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Mr. Murray in 1825; and has been so generally read (having gone through three editions), that it is hardly necessary to say, the mission consisted, besides Colonel (then Major) Denham, of Dr. Oudney, and Captain (then Lieutenant) Clapperton: the former of whom died at Murmur near Katagum, in Soudan, in January 1824; the latter, though having suffered most severely from climate in the former enterprise, embarked on a second expedition in November, 1825, with the view of penetrating from the southern coast to Sackatoo, in Soudan; at which place he unhappily perished, in April, 1827.* Thus firmly established as the most successful traveller in those hitherto-unexplored regions, Colonel Denham became an object of peculiar favour and deep interest in the highest circles at home; and his pleasing exterior, manly affability, and travelled air, were such, that he was at no loss to sustain his pretensions in any society. To Earl Bathurst's discriminating and unostentatious kindness he was much indebted: he was an invited guest both in London and at Oakley; and his Lordship's desire to mark his approbation of the zeal and intelligence which the traveller had evinced, led him to offer to his acceptance a new and experimental appointment to Sierra Leone, just then decided on at the suggestion of General Turner, then Governor of the Colony. The lamented death of that zealous officer, however, deprived him of the gratification of seeing his recommendation adopted, and Colonel Denham of the advantage of his co-operation. No sooner, therefore, had Colonel Denham performed his duty to his fellow-travellers and himself, in presenting to the public his simple narrative of their discoveries (for the death of Dr. Oudney in Africa, and the departure of Captain Clapperton on his second journey to Sockatoo, necessarily left this duty in his hands), than, anxious for enterprise, he was appointed Superintendant, or Director-General, of the liberated African department at Sierra Leone and the coasts of Africa, * See the Memoir of Captain Clapperton in Volume XIII. of the " Annual Biography and Obituary." and became a member of Council. Major-General Sir Neil Campbell had in the interim assumed the government of the colony, on the death of General Turner; and Colonel Denham cheerfully entered on the preparation for his mission. He embarked accordingly, on the 8th of December, 1826, on board the Cadmus, Captain Hallowell, at Plymouth, where was then also lying the British armament about to sail for Portugal, and just ready to put to sea. This could not fail to excite his military ardour, and recal soul-stirring recollections of his old campaigns in the Peninsula; and he says in a letter written at the time:—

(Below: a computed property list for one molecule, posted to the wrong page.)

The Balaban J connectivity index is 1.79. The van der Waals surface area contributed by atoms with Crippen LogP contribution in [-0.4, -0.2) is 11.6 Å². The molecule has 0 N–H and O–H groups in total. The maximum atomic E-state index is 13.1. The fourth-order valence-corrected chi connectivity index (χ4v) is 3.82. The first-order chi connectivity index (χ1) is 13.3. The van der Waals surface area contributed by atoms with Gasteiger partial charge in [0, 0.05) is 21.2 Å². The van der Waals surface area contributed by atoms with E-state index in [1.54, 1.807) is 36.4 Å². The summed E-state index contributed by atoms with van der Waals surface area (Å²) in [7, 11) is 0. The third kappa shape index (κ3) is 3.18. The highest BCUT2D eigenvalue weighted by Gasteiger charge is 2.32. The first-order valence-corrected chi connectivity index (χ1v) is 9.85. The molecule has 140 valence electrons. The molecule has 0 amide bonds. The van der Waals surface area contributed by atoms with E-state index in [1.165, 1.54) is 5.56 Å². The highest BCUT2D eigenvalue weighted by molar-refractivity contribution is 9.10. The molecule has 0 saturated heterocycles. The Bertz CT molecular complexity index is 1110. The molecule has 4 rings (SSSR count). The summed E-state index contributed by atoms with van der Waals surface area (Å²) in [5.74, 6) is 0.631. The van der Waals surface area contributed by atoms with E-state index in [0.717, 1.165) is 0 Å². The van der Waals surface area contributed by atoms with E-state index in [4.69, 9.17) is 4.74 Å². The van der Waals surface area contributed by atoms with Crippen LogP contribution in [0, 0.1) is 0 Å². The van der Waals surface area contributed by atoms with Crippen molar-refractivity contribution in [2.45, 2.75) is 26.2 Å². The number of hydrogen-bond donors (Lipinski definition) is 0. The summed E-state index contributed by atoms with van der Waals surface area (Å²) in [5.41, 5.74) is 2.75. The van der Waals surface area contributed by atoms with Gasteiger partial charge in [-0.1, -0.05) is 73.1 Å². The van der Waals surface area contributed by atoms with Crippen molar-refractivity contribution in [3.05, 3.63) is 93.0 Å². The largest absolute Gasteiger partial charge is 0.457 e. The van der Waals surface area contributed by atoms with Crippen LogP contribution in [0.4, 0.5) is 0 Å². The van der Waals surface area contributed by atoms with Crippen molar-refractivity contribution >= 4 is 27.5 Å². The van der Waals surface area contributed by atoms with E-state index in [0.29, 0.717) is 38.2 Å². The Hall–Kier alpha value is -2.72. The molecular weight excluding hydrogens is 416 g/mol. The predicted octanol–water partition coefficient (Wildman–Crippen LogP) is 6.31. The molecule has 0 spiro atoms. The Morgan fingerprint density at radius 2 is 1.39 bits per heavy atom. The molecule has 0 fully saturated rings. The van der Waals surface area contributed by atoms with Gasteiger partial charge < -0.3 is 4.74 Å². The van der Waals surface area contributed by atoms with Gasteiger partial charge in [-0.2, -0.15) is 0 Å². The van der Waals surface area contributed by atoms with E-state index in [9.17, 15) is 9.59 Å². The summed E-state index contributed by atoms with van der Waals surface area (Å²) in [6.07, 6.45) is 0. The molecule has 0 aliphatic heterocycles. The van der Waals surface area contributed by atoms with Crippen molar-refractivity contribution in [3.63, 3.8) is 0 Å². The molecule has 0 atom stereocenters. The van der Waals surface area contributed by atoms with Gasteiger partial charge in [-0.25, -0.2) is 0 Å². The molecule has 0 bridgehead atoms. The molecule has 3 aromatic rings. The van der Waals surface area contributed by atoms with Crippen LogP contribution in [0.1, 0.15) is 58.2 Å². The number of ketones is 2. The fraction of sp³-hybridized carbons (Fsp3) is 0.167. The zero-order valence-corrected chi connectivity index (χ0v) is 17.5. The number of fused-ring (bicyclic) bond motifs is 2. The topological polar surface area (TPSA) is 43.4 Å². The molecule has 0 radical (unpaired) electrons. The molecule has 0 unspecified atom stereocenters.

"Here are troops going out to Portugal. I think I should have had a good chance for being now employed, but 'Che sam sara ,-' and no doubt all is for the best." In twenty-eight days from the date of this letter he landed at Sierra Leone. His early duty was to visit the villages surrounding Free Town, in which the liberated Africans are located; and the following description will show his simple and characteristic manner of conveying his impressions : —